Across the globe, there has been a decrease over the past ten years in the proportion of young people drinking, but more middle-aged women are drinking at risky and unhealthy levels and they are catching up to men when it comes to downing alcoholic drinks at damaging quantities.
The relationship between women and alcohol has become a trending topic. Women, including celebrities like actresses Kristin Davis and Jada Pinkett Smith and TV culinary personality Nigella Lawson, have advocated reducing drinking after making their decisions to do likewise and improve their own health.
Alcohol Affects Women More Than Men
Women generally experience the effects of alcohol faster and at lower alcohol levels than men i.e. if a woman drinks the same amount of alcohol than a man, her blood alcohol concentration will be comparatively higher.
Women tend to be smaller and lighter than men, and a person who weighs less or has a smaller frame will be affected to a greater extent than someone of the opposite profile. Even if a man and woman are both of the same sizes, her biological tendency of having higher fat percentage means her body water is lower than that of a man, and thus experience higher blood alcohol concentration.
The enzyme dehydrogenase breaks down alcohol in the body, but women usually have less of it, hence taking longer to process alcohol and allowing alcohol to stay in the system longer. This means they get drunk faster and recover from alcohol effects slower. Women also experience alcohol-related health problems earlier and have them more serious than their male counterparts who drink similar amounts. And worse, female problem-drinkers are less likely than men to seek help as they battle social stigma, the risk of losing child custody and a lack of help programs specifically for women.
How Does Alcohol Affect Your Health?
A pint of beer, a glass of cocktail or a serving of wine may look innocent and manageable, but the calorie content is insidiously high; if you are combating weight gain, you should probably lay off the booze. Alcohol is processed in the liver into sugars and stored as fat in the hopes that you will use it one day, which sometimes never comes, of course. But beyond that, alcohol can increase your risk of developing cancer, cognitive damage and liver and heart diseases.
If you are a pregnant woman or are trying for it, you should totally abstain from it until the baby is born. Drink while expecting will allow the alcohol to go via your blood to the baby, increasing the risk of causing cognitive damage to and deformities in the baby — this is known as fetal alcohol syndrome.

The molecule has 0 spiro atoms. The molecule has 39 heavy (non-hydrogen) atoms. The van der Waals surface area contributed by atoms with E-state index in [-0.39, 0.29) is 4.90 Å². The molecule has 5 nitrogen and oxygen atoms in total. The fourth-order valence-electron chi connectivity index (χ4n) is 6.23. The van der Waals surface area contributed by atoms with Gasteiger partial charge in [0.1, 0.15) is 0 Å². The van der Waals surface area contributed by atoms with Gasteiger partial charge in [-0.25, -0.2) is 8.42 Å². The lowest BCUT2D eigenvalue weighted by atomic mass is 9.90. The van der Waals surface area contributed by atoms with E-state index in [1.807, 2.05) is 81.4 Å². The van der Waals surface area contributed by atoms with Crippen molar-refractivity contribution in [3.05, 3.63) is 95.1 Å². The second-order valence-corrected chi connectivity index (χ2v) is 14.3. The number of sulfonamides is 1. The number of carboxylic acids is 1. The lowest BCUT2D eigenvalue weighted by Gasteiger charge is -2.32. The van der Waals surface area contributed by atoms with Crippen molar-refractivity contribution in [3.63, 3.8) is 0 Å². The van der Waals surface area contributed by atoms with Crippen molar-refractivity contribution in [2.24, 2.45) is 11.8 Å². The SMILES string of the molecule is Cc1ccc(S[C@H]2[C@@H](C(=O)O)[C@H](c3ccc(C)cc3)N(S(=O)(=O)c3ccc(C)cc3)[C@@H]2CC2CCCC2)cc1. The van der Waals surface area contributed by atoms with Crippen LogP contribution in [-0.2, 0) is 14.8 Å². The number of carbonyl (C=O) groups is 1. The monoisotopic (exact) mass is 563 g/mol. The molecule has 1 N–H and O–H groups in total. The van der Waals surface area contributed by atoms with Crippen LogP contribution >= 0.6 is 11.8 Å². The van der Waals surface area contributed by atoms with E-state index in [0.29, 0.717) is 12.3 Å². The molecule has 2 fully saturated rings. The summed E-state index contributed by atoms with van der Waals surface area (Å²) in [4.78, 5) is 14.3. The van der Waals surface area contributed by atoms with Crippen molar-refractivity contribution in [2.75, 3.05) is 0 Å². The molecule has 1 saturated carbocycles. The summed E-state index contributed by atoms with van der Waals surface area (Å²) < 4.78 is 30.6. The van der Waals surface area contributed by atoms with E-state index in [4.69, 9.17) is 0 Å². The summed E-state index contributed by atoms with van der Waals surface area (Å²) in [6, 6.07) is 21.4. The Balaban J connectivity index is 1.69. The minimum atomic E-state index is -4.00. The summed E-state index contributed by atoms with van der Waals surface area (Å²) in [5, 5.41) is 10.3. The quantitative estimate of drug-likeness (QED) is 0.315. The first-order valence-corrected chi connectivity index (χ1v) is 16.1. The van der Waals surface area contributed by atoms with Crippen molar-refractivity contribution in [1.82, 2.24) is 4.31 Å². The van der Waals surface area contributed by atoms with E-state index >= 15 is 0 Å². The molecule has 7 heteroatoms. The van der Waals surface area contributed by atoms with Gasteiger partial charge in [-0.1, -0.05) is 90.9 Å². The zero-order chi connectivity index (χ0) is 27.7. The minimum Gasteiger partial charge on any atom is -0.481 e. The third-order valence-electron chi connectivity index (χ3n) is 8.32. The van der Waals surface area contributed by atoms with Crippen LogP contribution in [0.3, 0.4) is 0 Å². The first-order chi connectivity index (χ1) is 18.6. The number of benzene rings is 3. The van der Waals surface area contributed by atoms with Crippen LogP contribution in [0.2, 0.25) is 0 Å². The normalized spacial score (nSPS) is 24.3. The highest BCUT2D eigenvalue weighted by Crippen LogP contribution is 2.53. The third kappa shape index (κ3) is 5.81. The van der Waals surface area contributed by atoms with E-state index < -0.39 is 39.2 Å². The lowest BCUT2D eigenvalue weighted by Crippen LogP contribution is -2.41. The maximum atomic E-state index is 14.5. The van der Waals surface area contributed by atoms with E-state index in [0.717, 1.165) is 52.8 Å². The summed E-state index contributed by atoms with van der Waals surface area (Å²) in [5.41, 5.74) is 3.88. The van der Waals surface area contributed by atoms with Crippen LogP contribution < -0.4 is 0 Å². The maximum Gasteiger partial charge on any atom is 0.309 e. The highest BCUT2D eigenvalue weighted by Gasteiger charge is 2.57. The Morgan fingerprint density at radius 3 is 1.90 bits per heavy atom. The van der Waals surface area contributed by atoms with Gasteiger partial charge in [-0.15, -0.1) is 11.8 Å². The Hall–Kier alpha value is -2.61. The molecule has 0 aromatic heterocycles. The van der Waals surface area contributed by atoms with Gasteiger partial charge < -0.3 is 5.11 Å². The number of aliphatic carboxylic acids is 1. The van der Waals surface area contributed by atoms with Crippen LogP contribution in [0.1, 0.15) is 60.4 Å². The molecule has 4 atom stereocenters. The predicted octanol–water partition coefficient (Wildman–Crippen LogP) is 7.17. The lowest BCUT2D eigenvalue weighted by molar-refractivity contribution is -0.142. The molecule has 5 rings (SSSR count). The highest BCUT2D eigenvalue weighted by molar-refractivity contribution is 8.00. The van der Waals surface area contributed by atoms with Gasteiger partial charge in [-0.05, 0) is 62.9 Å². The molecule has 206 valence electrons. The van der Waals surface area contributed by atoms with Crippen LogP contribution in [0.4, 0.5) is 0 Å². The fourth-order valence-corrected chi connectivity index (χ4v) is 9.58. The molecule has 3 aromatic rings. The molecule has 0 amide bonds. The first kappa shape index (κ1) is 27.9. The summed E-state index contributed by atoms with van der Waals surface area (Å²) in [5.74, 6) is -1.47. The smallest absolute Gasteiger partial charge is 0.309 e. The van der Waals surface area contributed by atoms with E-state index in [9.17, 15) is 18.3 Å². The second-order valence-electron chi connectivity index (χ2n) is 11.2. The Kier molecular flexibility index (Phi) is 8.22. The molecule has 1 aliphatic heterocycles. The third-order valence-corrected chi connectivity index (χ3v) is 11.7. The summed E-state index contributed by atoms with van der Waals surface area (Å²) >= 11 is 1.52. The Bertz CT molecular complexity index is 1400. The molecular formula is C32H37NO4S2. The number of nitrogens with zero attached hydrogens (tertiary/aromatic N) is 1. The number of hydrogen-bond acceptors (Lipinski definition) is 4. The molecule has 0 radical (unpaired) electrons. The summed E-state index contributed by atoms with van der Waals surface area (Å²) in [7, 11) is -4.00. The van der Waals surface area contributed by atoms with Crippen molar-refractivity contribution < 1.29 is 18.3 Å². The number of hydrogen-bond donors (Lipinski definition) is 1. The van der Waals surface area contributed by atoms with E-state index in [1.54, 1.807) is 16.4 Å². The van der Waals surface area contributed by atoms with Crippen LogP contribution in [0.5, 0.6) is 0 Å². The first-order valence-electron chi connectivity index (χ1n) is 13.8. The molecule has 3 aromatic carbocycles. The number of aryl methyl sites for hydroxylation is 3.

If you are breastfeeding, minute amounts of alcohol passed to the infant. If you absolutely have to drink, the best is to drink after breastfeeding. But take note, it takes time for your body to completely break down alcohol; it takes about 1 hour to process 1 unit of alcohol.
1 unit of alcohol is equivalent to 10ml or 8g of pure alcohol. By estimation, there are:
- 2.1 units in a standard 175ml glass of average-strength wine (12%)
- 3 units in a large 250ml glass of average-strength wine (12%)
- 2 units in 1 pint (568ml) of low-strength lager, beer or cider (3.6%)
- 3 units in 1 pint (568ml) of higher-strength lager, beer or cider (5.2%)
- 1 unit in a 25ml single measure of spirits (whisky, gin, bourbon, vodka etc.)
The myth about how having a bit of alcohol is good for your health has been debunked. This is why Australian guidelines recommend healthy men and women to cap it at two drinks of standard measure per day to reduce the risks of alcohol-related diseases.
Do Not Ignore The Signs
Have you been ignoring the signs every day or almost every day? If so, chances are that you are edging towards dependence, or already are. How you respond to alcohol is pretty much like you would do with drugs — if you need to drink more to experience the same effects, it means you are growing more tolerant of alcohol effects, which is an early warning that you are becoming more dependent on alcohol.
If you are facing difficulty from abstaining and reducing your alcohol consumption or drinking heavier than you used to, you may be losing control over your drinking habits.
Is your drinking hampering your day-to-day activities regularly? Are you often feeling debilitated by the effects of alcohol, such as reporting late to work, distracted by an urge to drink, loss of motivation or experiencing mood issues that make you want to turn to drinks? If so, it’s time to reassess your drinking. Alcohol is a depressant and can provide a short-term sensation of relaxation while you are drinking, but its long-term abuse can cause sleep issues, depression and anxiety.
Tightening The Alcohol Tap
If your drinking is causing you problems, it is time to be resolute about cutting it down. Your controls may include setting a hard limit of the number of drinks; setting abstinence days weekly; having non-alcoholic beverages before and between each drinks so to keep you full and satiated; taking sips instead of mouthful gulps.
For those not on a serious drinking problem yet, setting up early controls can help you overcome your growing dependence from alcohol and avoid expensive professional treatments, and improve your physical and mental well-being.